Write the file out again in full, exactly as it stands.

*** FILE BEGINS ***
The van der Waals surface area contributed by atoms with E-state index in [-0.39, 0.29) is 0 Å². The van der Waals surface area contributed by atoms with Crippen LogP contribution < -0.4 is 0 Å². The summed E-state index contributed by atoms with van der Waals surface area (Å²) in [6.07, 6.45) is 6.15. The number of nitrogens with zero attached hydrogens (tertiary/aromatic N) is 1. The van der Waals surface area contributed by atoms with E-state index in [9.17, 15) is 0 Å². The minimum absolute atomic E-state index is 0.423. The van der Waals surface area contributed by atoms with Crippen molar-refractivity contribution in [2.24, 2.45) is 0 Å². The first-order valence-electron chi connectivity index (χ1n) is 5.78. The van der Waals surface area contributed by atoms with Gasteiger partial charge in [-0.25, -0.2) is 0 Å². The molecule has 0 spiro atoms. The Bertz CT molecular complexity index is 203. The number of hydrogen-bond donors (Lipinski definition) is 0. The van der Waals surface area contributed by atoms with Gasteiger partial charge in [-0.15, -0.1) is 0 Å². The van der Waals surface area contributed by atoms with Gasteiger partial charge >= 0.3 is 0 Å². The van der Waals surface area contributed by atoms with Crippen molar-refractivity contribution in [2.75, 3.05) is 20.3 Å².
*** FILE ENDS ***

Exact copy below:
The van der Waals surface area contributed by atoms with E-state index in [-0.39, 0.29) is 0 Å². The van der Waals surface area contributed by atoms with Crippen LogP contribution < -0.4 is 0 Å². The summed E-state index contributed by atoms with van der Waals surface area (Å²) in [6.07, 6.45) is 6.15. The number of nitrogens with zero attached hydrogens (tertiary/aromatic N) is 1. The van der Waals surface area contributed by atoms with E-state index in [9.17, 15) is 0 Å². The minimum absolute atomic E-state index is 0.423. The van der Waals surface area contributed by atoms with Crippen molar-refractivity contribution in [2.24, 2.45) is 0 Å². The first-order valence-electron chi connectivity index (χ1n) is 5.78. The van der Waals surface area contributed by atoms with Gasteiger partial charge in [-0.25, -0.2) is 0 Å². The molecule has 0 spiro atoms. The Bertz CT molecular complexity index is 203. The number of hydrogen-bond donors (Lipinski definition) is 0. The van der Waals surface area contributed by atoms with Gasteiger partial charge in [-0.15, -0.1) is 0 Å². The van der Waals surface area contributed by atoms with Gasteiger partial charge >= 0.3 is 0 Å². The van der Waals surface area contributed by atoms with Crippen molar-refractivity contribution in [2.75, 3.05) is 20.3 Å².